Finding no error in (3), the court explained that the prosecutor’s arguments were not grounds for trial court intervention, as “[w]hile suggesting that the minimum sentence would not be severe enough punishment might run afoul of the unspoken rules of courtroom etiquette, it is not, in fact, a،nst the law.” Id. at 13.
Trial court’s inclusion of language on “excessive force” in NCPJI 308.80 represented error justifying new trial.
State v. Phillips, COA22-866, ___ N.C. App. ___ (Oct. 3, 2023). In this Cumberland County case, defendant appealed her conviction for ،ault with a deadly weapon inflicting serious injury, arguing error in altering a pattern jury instruction to include language on the prohibition of excessive force. The Court of Appeals majority agreed, vacating the judgment and remanding for a new trial.
Defendant and another woman got into a verbal altercation in April of 2021, leading to defendant s،oting the victim. Defendant was indicted and came to trial in May of 2022. At trial, witnesses testified that the victim came onto defendant’s front porch, ending with the s،oting. Defendant requested the trial court provide North Carolina Pattern Jury Instruction-Criminal (NCPJI) 308.80 on self-defense within a defendant’s ،me. The trial court modified NCPJI 308.80 by including language “prohibiting the use of ‘excessive force.’” Slip Op. at 2. Defendant objected to the modified instruction but the trial court provided it to the jury, and defendant was subsequently convicted.
Defendant argued on appeal that the state’s “Castle Doctrine” provided a re،able presumption that deadly force was necessary, meaning excessive force was impossible unless the presumption that deadly force was necessary was re،ed by the State. Reviewing defendant’s argument, the Court of Appeals noted that in North Carolina, the “Castle Doctrine” in G.S. 14-51.2 does not prohibit the use of excessive force, and “ultimate force is presumed necessary unless the presumption is re،ed.” Id. at 4. Likewise, North Carolina’s “Stand Your Ground” law in G.S. 14-51.3 permits the use of deadly force and does not require the defendant to retreat if they are in a legally occupied place. Id. Summarizing the two overlapping doctrines, the court noted:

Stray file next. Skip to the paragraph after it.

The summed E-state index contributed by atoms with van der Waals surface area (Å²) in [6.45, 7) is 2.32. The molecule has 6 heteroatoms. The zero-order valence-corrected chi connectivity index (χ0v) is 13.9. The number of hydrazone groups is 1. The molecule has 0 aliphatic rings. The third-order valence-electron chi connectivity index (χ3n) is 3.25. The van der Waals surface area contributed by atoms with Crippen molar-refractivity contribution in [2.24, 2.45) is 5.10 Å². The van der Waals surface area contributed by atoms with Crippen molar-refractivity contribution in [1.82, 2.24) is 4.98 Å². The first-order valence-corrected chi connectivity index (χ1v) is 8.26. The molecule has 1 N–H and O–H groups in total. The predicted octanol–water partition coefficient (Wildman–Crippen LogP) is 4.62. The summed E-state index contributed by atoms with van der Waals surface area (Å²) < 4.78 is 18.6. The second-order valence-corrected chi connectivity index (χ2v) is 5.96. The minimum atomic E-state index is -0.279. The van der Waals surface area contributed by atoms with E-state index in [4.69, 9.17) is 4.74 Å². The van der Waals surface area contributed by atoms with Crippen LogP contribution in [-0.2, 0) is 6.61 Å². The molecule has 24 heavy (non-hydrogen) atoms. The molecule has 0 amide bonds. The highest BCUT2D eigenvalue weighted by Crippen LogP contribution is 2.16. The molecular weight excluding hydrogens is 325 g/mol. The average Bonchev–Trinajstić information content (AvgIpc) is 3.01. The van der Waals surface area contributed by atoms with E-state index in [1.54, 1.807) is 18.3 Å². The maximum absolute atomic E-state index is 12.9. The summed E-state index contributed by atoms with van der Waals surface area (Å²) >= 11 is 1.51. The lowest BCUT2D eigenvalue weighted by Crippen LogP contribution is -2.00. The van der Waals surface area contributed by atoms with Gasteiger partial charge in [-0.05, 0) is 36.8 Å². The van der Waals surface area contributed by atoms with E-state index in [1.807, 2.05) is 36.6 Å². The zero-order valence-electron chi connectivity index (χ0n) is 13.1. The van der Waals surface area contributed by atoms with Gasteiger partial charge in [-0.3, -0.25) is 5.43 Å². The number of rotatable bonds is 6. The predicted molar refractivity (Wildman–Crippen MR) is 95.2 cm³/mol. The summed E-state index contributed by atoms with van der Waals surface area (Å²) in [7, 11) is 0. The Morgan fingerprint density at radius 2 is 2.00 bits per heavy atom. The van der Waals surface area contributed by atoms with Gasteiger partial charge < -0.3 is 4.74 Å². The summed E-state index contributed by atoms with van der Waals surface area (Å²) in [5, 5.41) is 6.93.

The Stand Your Ground Doctrine overlaps with the Castle Doctrine because the Stand Your Ground Doctrine also applies in Castle Doctrine scenarios, i.e., self-defense situations within the ،me. So if the Castle Doctrine presumption applies, deadly force is presumed necessary, and you need not retreat. Said differently: If you reasonably believe an intruder is unlawfully entering your ،me, you have a presumed right to use deadly force under the Castle Doctrine, and you need not retreat under the Stand Your Ground Doctrine
Id. at 5 (citations omitted). The court also made a distinction between State v. Benner, 380 N.C. 621 (2022), and the current case, noting that Benner concerned excessive force under the Stand Your Ground doctrine, not the Castle Doctrine. Id. at 5-6. Summarizing applicable precedent, the court concluded “[u]nder the Castle Doctrine, excessive force is impossible unless the State rebuts the Castle Doctrine presumption, but under the Stand Your Ground Doctrine, excessive force is possible if the defendant acts disproportionately.” Id. at 7.
The court moved on to the instruction in this case, explaining that “[h]ere, when the trial court conclusively stated that ‘defendant does not have the right to use excessive force,’ the trial court concluded that the State re،ed the Castle Doctrine presumption.” Id. at 8. This was error as it removed the jury’s role in determining whether the Castle Doctrine presumption was re،ed by the State. The court also concluded that the instruction was confusing to the jury, and represented prejudice sufficient to overturn the judgment and order a new trial.
Judge Hampson dissented by separate opinion, and would have held that the instruction was appropriate under applicable North Carolina precedent on the use of force in self-defense scenarios.